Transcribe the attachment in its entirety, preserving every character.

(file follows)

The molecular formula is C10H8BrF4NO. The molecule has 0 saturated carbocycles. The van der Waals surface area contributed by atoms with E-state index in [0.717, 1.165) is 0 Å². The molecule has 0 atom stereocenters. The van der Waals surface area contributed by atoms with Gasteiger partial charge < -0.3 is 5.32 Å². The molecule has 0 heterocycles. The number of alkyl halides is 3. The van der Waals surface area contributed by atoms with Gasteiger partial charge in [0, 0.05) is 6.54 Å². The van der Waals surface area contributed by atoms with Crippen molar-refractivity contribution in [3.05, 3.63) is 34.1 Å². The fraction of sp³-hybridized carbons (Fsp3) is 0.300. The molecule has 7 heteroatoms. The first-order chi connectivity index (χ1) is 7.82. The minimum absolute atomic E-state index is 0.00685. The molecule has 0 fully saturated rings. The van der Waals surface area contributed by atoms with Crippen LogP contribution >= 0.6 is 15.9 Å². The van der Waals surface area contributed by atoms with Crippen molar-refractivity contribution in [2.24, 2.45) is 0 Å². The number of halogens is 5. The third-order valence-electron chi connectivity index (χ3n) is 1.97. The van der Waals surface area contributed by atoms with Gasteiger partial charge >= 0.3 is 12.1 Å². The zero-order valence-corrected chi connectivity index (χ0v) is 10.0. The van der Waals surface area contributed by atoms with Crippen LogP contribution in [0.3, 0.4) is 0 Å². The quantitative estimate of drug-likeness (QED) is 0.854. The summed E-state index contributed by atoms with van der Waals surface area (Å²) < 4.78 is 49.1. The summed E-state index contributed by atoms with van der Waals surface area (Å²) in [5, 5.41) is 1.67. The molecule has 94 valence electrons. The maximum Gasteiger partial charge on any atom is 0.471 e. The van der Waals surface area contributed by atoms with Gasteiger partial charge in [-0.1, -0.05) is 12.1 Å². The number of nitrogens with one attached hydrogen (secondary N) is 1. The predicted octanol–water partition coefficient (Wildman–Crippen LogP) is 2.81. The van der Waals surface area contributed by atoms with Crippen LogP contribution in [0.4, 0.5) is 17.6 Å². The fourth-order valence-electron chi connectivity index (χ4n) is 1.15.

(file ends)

The molecular formula is C10H8BrF4NO. The molecule has 0 saturated carbocycles. The van der Waals surface area contributed by atoms with E-state index in [0.717, 1.165) is 0 Å². The molecule has 0 atom stereocenters. The van der Waals surface area contributed by atoms with Gasteiger partial charge < -0.3 is 5.32 Å². The molecule has 0 heterocycles. The number of alkyl halides is 3. The van der Waals surface area contributed by atoms with Gasteiger partial charge in [0, 0.05) is 6.54 Å². The van der Waals surface area contributed by atoms with Crippen molar-refractivity contribution in [3.05, 3.63) is 34.1 Å². The fraction of sp³-hybridized carbons (Fsp3) is 0.300. The molecule has 7 heteroatoms. The first-order chi connectivity index (χ1) is 7.82. The minimum absolute atomic E-state index is 0.00685. The molecule has 0 fully saturated rings. The van der Waals surface area contributed by atoms with Crippen LogP contribution >= 0.6 is 15.9 Å². The van der Waals surface area contributed by atoms with Crippen molar-refractivity contribution in [2.24, 2.45) is 0 Å². The number of halogens is 5. The third-order valence-electron chi connectivity index (χ3n) is 1.97. The van der Waals surface area contributed by atoms with Gasteiger partial charge >= 0.3 is 12.1 Å². The zero-order valence-corrected chi connectivity index (χ0v) is 10.0. The van der Waals surface area contributed by atoms with Crippen LogP contribution in [0.3, 0.4) is 0 Å². The quantitative estimate of drug-likeness (QED) is 0.854. The summed E-state index contributed by atoms with van der Waals surface area (Å²) < 4.78 is 49.1. The summed E-state index contributed by atoms with van der Waals surface area (Å²) in [5, 5.41) is 1.67. The molecule has 94 valence electrons. The maximum Gasteiger partial charge on any atom is 0.471 e. The van der Waals surface area contributed by atoms with Gasteiger partial charge in [-0.1, -0.05) is 12.1 Å². The number of nitrogens with one attached hydrogen (secondary N) is 1. The predicted octanol–water partition coefficient (Wildman–Crippen LogP) is 2.81. The van der Waals surface area contributed by atoms with Crippen LogP contribution in [0.4, 0.5) is 17.6 Å². The fourth-order valence-electron chi connectivity index (χ4n) is 1.15.